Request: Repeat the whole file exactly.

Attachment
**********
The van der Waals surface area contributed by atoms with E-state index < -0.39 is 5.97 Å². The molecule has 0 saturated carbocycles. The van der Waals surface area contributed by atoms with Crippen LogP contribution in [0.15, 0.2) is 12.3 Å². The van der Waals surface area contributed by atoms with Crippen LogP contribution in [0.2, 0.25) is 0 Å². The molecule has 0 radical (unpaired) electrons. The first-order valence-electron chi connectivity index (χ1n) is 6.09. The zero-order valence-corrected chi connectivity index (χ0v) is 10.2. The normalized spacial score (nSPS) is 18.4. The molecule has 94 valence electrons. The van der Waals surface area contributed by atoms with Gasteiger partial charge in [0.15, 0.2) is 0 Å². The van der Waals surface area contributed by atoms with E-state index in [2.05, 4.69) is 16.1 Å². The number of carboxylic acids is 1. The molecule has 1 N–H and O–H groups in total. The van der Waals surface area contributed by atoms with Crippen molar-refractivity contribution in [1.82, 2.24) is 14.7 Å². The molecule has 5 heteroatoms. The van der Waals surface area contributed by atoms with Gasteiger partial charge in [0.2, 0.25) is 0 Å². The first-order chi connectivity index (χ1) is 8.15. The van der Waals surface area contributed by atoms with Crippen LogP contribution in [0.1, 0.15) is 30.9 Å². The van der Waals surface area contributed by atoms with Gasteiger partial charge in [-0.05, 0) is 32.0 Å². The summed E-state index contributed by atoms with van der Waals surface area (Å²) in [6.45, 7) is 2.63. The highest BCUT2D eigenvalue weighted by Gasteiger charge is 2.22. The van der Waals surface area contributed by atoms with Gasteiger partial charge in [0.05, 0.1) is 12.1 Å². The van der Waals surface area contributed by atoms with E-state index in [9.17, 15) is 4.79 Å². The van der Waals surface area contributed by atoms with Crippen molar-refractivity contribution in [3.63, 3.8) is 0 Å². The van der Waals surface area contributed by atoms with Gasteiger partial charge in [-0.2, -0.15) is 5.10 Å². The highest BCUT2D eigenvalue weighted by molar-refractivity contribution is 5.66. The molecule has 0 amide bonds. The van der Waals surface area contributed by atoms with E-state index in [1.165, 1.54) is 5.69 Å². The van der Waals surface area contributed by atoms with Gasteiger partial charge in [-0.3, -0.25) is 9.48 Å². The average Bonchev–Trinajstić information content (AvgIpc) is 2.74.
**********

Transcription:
The van der Waals surface area contributed by atoms with E-state index < -0.39 is 5.97 Å². The molecule has 0 saturated carbocycles. The van der Waals surface area contributed by atoms with Crippen LogP contribution in [0.15, 0.2) is 12.3 Å². The van der Waals surface area contributed by atoms with Crippen LogP contribution in [0.2, 0.25) is 0 Å². The molecule has 0 radical (unpaired) electrons. The first-order valence-electron chi connectivity index (χ1n) is 6.09. The zero-order valence-corrected chi connectivity index (χ0v) is 10.2. The normalized spacial score (nSPS) is 18.4. The molecule has 94 valence electrons. The van der Waals surface area contributed by atoms with Gasteiger partial charge in [0.15, 0.2) is 0 Å². The van der Waals surface area contributed by atoms with E-state index in [2.05, 4.69) is 16.1 Å². The number of carboxylic acids is 1. The molecule has 1 N–H and O–H groups in total. The van der Waals surface area contributed by atoms with Crippen molar-refractivity contribution in [1.82, 2.24) is 14.7 Å². The molecule has 5 heteroatoms. The van der Waals surface area contributed by atoms with Gasteiger partial charge in [0.2, 0.25) is 0 Å². The first-order chi connectivity index (χ1) is 8.15. The van der Waals surface area contributed by atoms with Crippen LogP contribution in [0.1, 0.15) is 30.9 Å². The van der Waals surface area contributed by atoms with Gasteiger partial charge in [-0.05, 0) is 32.0 Å². The summed E-state index contributed by atoms with van der Waals surface area (Å²) in [6.45, 7) is 2.63. The highest BCUT2D eigenvalue weighted by Gasteiger charge is 2.22. The van der Waals surface area contributed by atoms with Gasteiger partial charge in [0.05, 0.1) is 12.1 Å². The van der Waals surface area contributed by atoms with E-state index in [9.17, 15) is 4.79 Å². The van der Waals surface area contributed by atoms with Crippen molar-refractivity contribution in [3.63, 3.8) is 0 Å². The van der Waals surface area contributed by atoms with Gasteiger partial charge in [-0.2, -0.15) is 5.10 Å². The highest BCUT2D eigenvalue weighted by molar-refractivity contribution is 5.66. The molecule has 0 amide bonds. The van der Waals surface area contributed by atoms with E-state index in [1.165, 1.54) is 5.69 Å². The van der Waals surface area contributed by atoms with Gasteiger partial charge in [-0.3, -0.25) is 9.48 Å². The average Bonchev–Trinajstić information content (AvgIpc) is 2.74.